Valparai in panic mode
K Kannan, a worker at the Kanjamalai tea estate, tells us that life has changed in the hills after the recent incidents. "I moved to Valparai from Palani 48 years ago and this is the first time that I have been so worried. There is panic in the region as it was only last week that a woman was dragged to death by a leopard. At least 10 families in the hills have vacated their homes and moved to the plains. We are scared to step out of our homes after sunset.
There incidents are disturbing
Ananda Kumar, scientist at the Nature Conservation Foundation, says that this behaviour of leopards is quite unusual. "These incidents of leopard attacks in a short span are distressing. We cannot figure out the reason behind them unless we do a thorough study. The incident where leopard dragged people away is a cause of worry. I hope the leopard that was captured by the forest authorities in the region recently is the same that attacked people."
Anamalai Tiger Reserve field director V Ganeshan tells us, "There is a good number of leopard population in and around Valparai. But the forests have been shrinking considerably day by day. A century ago, the density of human population was very less in the region. The forests were gradually cleared to make way for tea plantations. Today, people from the plains have also migrated to Valparai and the population is steadily increasing here. When there is depletion of forest areas human-animal conflict is likely to happen."
Leopards are nocturnal animals
R Mohammad Saleem, president of the Environment Conservation Group, says that leopards are quite common in the region and they venture out at night. "Leopards are nocturnal animals and are agile. They usually prey on animals that are short in height, for e.g., stray dogs and goats. Leopards are extremely secretive and cunning. They are supremely confident as they know that they can camouflage themselves easily and run fast. Leopards attack human beings only for their own safety."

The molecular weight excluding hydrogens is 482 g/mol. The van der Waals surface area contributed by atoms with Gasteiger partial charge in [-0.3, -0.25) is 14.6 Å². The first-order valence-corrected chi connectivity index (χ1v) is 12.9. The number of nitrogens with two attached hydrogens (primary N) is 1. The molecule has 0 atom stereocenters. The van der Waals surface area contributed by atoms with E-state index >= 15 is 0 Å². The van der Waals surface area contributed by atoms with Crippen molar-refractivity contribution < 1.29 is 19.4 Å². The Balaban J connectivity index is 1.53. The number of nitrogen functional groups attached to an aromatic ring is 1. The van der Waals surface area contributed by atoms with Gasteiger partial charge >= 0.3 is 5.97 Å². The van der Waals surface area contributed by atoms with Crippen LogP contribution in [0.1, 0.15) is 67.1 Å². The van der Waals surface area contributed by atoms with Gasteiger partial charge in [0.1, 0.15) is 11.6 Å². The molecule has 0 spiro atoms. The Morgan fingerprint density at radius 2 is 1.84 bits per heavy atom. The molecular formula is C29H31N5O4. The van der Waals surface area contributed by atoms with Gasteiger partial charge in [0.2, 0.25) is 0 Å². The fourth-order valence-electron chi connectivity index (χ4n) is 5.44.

"People should first understand that human beings are not food for leopards. But the recent incidents are shocking and distressing at the same time. According to a study on leopard behaviour, more than 90 per cent of leopard diet is wildlife prey. They are active at night, which is why most of the incidents reported are either during the wee hours or after sunset. Some of them happened at houses with a cattle shed next to them. The movement of carnivores doesn't depend on the availability of source of water, but of food," says Ananda Kumar.
"It's important that people living in the fringes avoid venturing out after sunset. If one has to go out, they should either have company or play music loud on their mobile phones. The idea is to make one's presence felt. One should also keep their surroundings clean and resort to proper methods of waste disposal. If consuming meat, bury the remnants deep inside the soil. When one sees an animal with their cubs or calves, he or she should stay away. Leopards tend to be extremely aggressive and protective of their cubs. Though human beings are not really their targets, it's better to keep kids safe. Adults become their prey when they venture alone at night or go for open defecation early in the morning," says Saleem.
Ganeshan says that most of the tea plantations in Valparai are not maintained well and the territorial leopard cannot differentiate one plantation from the other. "The region is also the breeding ground for the animal. Any human interference can affect them. Those coming from other regions should make an effort to understand animal behaviour and take adequate safety measures. We cannot call the leopard a man-eater taking a few incidents into consideration."